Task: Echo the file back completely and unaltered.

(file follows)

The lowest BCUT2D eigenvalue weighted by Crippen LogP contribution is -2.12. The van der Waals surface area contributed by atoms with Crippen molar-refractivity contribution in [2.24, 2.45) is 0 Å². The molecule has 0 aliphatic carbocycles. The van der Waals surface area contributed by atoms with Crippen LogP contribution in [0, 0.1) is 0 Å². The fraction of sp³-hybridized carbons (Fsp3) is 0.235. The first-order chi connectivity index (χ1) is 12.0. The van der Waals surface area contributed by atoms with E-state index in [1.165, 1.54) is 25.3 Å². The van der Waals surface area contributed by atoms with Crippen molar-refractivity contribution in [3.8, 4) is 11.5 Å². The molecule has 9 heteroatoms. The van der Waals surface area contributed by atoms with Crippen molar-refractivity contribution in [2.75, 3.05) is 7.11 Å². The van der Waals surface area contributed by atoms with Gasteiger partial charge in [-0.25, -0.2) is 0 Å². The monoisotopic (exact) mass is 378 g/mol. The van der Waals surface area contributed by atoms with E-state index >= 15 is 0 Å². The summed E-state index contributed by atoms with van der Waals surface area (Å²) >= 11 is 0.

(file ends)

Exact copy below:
The lowest BCUT2D eigenvalue weighted by Crippen LogP contribution is -2.12. The van der Waals surface area contributed by atoms with Crippen molar-refractivity contribution in [2.24, 2.45) is 0 Å². The molecule has 0 aliphatic carbocycles. The van der Waals surface area contributed by atoms with Crippen LogP contribution in [0, 0.1) is 0 Å². The fraction of sp³-hybridized carbons (Fsp3) is 0.235. The first-order chi connectivity index (χ1) is 12.0. The van der Waals surface area contributed by atoms with E-state index in [1.165, 1.54) is 25.3 Å². The van der Waals surface area contributed by atoms with Crippen molar-refractivity contribution in [3.8, 4) is 11.5 Å². The molecule has 9 heteroatoms. The van der Waals surface area contributed by atoms with Crippen molar-refractivity contribution in [2.75, 3.05) is 7.11 Å². The van der Waals surface area contributed by atoms with Gasteiger partial charge in [-0.25, -0.2) is 0 Å². The monoisotopic (exact) mass is 378 g/mol. The van der Waals surface area contributed by atoms with E-state index >= 15 is 0 Å². The summed E-state index contributed by atoms with van der Waals surface area (Å²) >= 11 is 0.